Selling your home may be one of the biggest projects you ever undertake. You can make the process a little easier by taking a few moments to learn a little about how it works.
Contracting With a Seller's Real Estate Agent
Although you don't have to work with a real estate agent, a seller's agent can help you avoid common mistakes, like setting the wrong price for your house or not completing the proper legal documents. Your agent also has access to promotional tools private sellers can't access.
Find an agent by searching the online database of the Illinois Association of Realtors.
In most cases, you will have a contract with your agent outlining terms such as price, items to be excluded from the sale, and your agent's responsibilities and compensation. Setting a price can be tricky and should take into account factors such as the property's fair market value and market conditions in your area.
Your listing type can be one of several, including:
Multiple listing — With this popular option, your listing appears in your local MLS publication so that all member agents may show and sell the home.
Exclusive agency listing — With this listing, your broker gets a commission even if another agent sells the home, but not if you find the buyer.
Disclosing Home Defects
Illinois law requires that sellers disclose the true condition of the home, using the state's Real Property Disclosure Report. Federal law also requires you disclose the presence of lead-based paint in houses built before 1978. Failing to disclose what you know can lead to a lawsuit and expensive legal bills.
Evaluating the Offer
An interested buyer will give you a written offer to purchase containing an offering price and other terms. You may choose to accept or reject this offer for any reason that is not discriminatory (race, age, etc.) or submit a counteroffer changing any terms you do not like.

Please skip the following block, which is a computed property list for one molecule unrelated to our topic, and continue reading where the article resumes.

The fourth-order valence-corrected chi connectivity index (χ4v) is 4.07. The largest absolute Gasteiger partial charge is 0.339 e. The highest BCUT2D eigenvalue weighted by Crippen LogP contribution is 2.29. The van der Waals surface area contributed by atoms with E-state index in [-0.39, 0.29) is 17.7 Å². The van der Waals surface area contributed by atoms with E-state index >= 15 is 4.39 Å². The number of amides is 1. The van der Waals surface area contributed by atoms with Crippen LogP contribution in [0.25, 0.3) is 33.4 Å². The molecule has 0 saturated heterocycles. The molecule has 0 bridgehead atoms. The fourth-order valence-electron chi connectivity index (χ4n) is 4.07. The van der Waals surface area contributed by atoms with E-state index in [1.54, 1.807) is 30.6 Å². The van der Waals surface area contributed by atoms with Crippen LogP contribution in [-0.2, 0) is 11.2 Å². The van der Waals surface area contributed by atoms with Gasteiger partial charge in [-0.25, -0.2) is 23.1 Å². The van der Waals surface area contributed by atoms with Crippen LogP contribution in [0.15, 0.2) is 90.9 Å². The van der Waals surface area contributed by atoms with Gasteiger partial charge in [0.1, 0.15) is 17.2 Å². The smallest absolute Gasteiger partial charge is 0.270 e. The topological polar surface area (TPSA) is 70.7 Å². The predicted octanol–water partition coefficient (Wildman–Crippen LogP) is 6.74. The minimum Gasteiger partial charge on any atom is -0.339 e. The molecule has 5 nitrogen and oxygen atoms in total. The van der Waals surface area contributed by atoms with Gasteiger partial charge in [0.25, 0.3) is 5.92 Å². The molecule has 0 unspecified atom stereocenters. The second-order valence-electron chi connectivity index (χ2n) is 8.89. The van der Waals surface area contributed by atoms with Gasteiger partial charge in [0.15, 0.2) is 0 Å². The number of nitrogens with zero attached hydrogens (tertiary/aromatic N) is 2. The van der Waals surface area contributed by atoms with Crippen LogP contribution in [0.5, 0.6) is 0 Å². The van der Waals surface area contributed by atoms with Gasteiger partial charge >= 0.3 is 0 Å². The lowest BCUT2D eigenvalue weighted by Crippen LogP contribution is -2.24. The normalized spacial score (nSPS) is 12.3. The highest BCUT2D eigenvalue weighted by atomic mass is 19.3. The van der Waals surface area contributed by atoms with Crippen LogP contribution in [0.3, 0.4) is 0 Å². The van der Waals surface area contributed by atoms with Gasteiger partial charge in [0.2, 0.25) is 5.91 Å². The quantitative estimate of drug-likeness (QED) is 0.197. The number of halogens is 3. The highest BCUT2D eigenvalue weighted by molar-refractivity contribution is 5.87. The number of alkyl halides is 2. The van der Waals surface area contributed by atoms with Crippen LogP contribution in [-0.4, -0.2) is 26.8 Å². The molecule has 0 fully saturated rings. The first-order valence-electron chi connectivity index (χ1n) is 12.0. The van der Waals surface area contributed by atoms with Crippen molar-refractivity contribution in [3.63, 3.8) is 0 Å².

Finalizing Your Purchase Agreement
When you and your buyer have all agreed-upon terms in writing, you have your finalized purchase agreement, ready to be executed. This document is legally binding, so make sure it really reflects what you want.
Your contract will most likely contain contingencies, which are items that must be cleared up before you can finalize it. A common contingency is the inspection and how to handle any defects uncovered. Some buyers may want the contract nullified for certain defects. Otherwise, you can try to negotiate a solution, such as you paying for repairs arranged by the buyer. If you can't agree, the contract can be canceled.
Closing the Sale
Once all contingencies have been cleared, it is time to sign the final paperwork and hand over the keys. You can choose to be at the closing or you can sign the necessary documents ahead of time and have your attorney represent you.
Getting Legal Advice
Selling a house involves a lot of legal details, and real estate law is always changing. Therefore, it's a good idea to talk with an experienced real estate lawyer to be sure you meet all the state's requirements.